Full Text Available Abstract Background Insights into the effects of energy balance-related parenting practices on children's diet and activity behavior at an early age is warranted to determine which practices should be recommended and to whom. The purpose of this study was to examine child and parent background correlates of energy balance-related parenting practices at age 5, as well as the associations of these practices with children's diet, activity behavior, and body mass index (BMI development. Methods Questionnaire data originated from the KOALA Birth Cohort Study for ages 5 (N = 2026 and 7 (N = 1819. Linear regression analyses were used to examine the association of child and parent background characteristics with parenting practices (i.e., diet- and activity-related restriction, monitoring and stimulation, and to examine the associations between these parenting practices and children's diet (in terms of energy intake, dietary fiber intake, and added sugar intake and activity behavior (i.e., physical activity and sedentary time at age 5, as well as BMI development from age 5 to age 7. Moderation analyses were used to examine whether the associations between the parenting practices and child behavior depended on child characteristics. Results Several child and parent background characteristics were associated with the parenting practices. Dietary monitoring, stimulation of healthy intake and stimulation of physical activity were associated with desirable energy balance-related behaviors (i.e., dietary intake and/or activity behavior and desirable BMI development, whereas restriction of sedentary time showed associations with undesirable behaviors and BMI development. Child eating style and weight status, but not child gender or activity style, moderated the associations between parenting practices and behavior. Dietary restriction and monitoring showed weaker, or even undesirable associations for children with a deviant eating style, whereas these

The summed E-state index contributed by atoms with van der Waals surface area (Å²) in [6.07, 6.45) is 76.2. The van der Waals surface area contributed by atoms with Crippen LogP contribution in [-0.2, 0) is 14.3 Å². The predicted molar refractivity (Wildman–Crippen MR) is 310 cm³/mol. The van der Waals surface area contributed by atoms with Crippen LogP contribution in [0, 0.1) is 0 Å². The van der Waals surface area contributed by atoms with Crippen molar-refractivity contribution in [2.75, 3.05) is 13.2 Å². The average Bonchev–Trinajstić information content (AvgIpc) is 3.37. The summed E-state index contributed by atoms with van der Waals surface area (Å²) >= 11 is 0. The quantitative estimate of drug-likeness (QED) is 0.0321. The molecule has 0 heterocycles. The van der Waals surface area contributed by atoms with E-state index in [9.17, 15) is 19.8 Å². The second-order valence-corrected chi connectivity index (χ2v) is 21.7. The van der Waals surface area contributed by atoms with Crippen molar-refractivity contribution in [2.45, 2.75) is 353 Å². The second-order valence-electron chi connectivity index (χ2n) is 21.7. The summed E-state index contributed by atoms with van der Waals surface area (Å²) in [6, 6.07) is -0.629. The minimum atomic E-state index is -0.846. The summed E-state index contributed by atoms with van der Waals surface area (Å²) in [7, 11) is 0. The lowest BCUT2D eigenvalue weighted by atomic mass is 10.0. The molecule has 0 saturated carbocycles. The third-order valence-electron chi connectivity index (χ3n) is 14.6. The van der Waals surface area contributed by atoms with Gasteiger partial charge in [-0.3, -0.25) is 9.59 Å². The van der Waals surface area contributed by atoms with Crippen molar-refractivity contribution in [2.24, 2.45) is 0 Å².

8. Association between parenting practices and children's dietary intake, activity behavior and development of body mass index: the KOALA Birth Cohort Study.

    Science.gov (United States)

    Gubbels, Jessica S; Kremers, Stef P J; Stafleu, Annette; de Vries, Sanne I; Goldbohm, R Alexandra; Dagnelie, Pieter C; de Vries, Nanne K; van Buuren, Stef; Thijs, Carel

    2011-03-14

    Insights into the effects of energy balance-related parenting practices on children's diet and activity behavior at an early age is warranted to determine which practices should be recommended and to whom. The purpose of this study was to examine child and parent background correlates of energy balance-related parenting practices at age 5, as well as the associations of these practices with children's diet, activity behavior, and body mass index (BMI) development. Questionnaire data originated from the KOALA Birth Cohort Study for ages 5 (N = 2026) and 7 (N = 1819). Linear regression analyses were used to examine the association of child and parent background characteristics with parenting practices (i.e., diet- and activity-related restriction, monitoring and stimulation), and to examine the associations between these parenting practices and children's diet (in terms of energy intake, dietary fiber intake, and added sugar intake) and activity behavior (i.e., physical activity and sedentary time) at age 5, as well as BMI development from age 5 to age 7. Moderation analyses were used to examine whether the associations between the parenting practices and child behavior depended on child characteristics. Several child and parent background characteristics were associated with the parenting practices. Dietary monitoring, stimulation of healthy intake and stimulation of physical activity were associated with desirable energy balance-related behaviors (i.e., dietary intake and/or activity behavior) and desirable BMI development, whereas restriction of sedentary time showed associations with undesirable behaviors and BMI development. Child eating style and weight status, but not child gender or activity style, moderated the associations between parenting practices and behavior. Dietary restriction and monitoring showed weaker, or even undesirable associations for children with a deviant eating style, whereas these practices showed associations with desirable behavior for